Operation Of The Drip Valve

An often asked question is "What's the valve handle do that is between the driver's and left rear passenger's door?"  This valve operates the steam engine's drip valve.  The Stanley Steam Car's drip valve is functionally equivalent to the cylinder cocks seen on steam locomotives.  As a steam locomotive leaves the station the engineer has the cylinder cocks open and one sees steam rushing from the front sides of the locomotive until the engineer closes the cocks.  The drip valve provides the same function on the steam carriage.

When a steam car has been at rest for a while the high-pressure steam piping between the boiler and the engine, as well as the engine's cylinder block have cooled.  When the throttle is opened and steam fills the pipe and engine cylinders, the steam contacting the pipe and cylinder walls is cooled and condenses back to water until the pipe and cylinder walls warm sufficiently.  The condensate (water) that is created will ruin the engine if not released.  The drip valve provides a means to release condensate before it can do damage to the engine.

The clearance space between an engine's piston and the end of a cylinder allows for about an ounce of water volume.  If more than an ounce or so of water is blown into or accumulates in the cylinder the clearance space fills with water before the piston reaches the end of its stroke.  Since water is not compressible, the end of the cylinder can be blown off with further movement of the piston.  The drip valve is located at the lowest point of the steam engine and thus any condensate coming from the steam supply line as well as any condensate generated in either of the engine's two cylinders collects in the domed area at the bottom of the engine and is vented through the drip valve when the valve is opened.

An additional use of the drip valve is to insure the car doesn't move when parked.  Throttle valves can leak and in doing so will send steam to the engine.  Over time the continuous leak will build pressure in the steam supply line to the engine and in the engine's cylinder.  If sufficient pressure is created the engine can move the car even though the parking brake has been set.  By opening the drip valve whenever the parking brake is set, steam pressure is released from the system and unless the throttle is intentionally opened full the car is unlikely to move since any steam pressure is immediately vented through the drip valve.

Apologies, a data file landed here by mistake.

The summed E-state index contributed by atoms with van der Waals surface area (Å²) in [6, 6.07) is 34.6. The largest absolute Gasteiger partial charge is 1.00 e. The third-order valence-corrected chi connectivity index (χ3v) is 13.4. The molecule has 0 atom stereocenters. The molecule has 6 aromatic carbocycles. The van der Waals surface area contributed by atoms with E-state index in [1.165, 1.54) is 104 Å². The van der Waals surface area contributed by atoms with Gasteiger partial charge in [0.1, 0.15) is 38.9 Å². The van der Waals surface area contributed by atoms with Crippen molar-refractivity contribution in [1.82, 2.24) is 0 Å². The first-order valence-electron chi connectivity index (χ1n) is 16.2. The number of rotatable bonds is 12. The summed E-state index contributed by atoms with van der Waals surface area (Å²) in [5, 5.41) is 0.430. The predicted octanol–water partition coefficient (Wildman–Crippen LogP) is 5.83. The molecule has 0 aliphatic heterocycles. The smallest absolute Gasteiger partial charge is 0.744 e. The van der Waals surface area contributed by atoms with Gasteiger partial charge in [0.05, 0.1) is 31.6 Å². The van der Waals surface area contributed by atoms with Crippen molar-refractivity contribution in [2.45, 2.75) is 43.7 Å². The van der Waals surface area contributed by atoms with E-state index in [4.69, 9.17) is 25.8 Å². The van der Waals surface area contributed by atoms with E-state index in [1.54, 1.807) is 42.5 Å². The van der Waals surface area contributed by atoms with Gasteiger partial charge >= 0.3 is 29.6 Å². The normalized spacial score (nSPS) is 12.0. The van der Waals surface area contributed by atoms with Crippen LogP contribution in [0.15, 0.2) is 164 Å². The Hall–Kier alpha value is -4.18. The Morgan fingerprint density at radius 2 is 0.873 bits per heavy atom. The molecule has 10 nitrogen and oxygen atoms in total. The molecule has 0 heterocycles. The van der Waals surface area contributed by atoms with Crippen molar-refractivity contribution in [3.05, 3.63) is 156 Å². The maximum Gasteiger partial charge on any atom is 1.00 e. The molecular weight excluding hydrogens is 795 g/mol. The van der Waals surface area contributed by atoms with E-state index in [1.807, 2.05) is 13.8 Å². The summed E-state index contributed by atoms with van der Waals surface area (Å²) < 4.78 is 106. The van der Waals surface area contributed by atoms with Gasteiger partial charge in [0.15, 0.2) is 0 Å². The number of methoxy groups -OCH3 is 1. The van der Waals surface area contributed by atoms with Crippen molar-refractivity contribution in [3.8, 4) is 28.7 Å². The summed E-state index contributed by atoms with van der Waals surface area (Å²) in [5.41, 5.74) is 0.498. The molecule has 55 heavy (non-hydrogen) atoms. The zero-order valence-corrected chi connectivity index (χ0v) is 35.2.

In the video below the rear axle of the car is supported on a pair of jack stands so that both rear wheels are free to turn.  Due to the operation of the differential the left wheel has been chocked to keep it from rotating so that only the right wheel rotates.  Steam has been applied to the engine and it is running to move the car forward.  The clip includes audio and you'll hear the steam at approximately 500 PSIG rushing from the drip valve.  After a few seconds of operation the valve will be closed (you'll see the valve's stem rotate in the video).  The steam will stop being released from the drip and the engine will run somewhat quieter. 

This clip includes the sound of the steam escaping the drip valve.  Be prepared to adjust the volume of your computer's speakers.  During the video you will hear some "clanking" going on.  This is due to the alternating load being applied to the right axle by the pump drive.  As the right axle turns it also powers the pump box drive.  The pumps are maintaining proper boiler water level, proper burner fuel pressure, and providing steam cylinder oil to the steam engine for lubrication.  The clanking heard is the pump drive alternately pushing and pulling on the pump drive rod.  The pushing and pulling causes the differential to first be mechanically loaded in one direction and then the opposite direction.  The clanks are the gears of the differential making noise.  This is not heard when both wheels are on the ground and the car is actually moving forward.

One thing you will not hear is the "locomotive choo-choo" sound.  A Stanley condensing car was used to make the video and the steam exhaust from the engine is directed to a heater and then to the condenser and finally to the water tank.  All the piping and the radiator design of the condenser effectively muffle any steam sounds the engine might make.  In order to hear the classic locomotive sound from a steam car a non-condenser would have had to be used.  Non-condensing Stanley Steamers have a very distinctive choo-choo exhaust sound.

To view the video, click the START button (lower left triangle).  The video will start and run to conclusion.  The video is 4 megs in size and will take a few minutes to download.


Go back  

© 2003-2012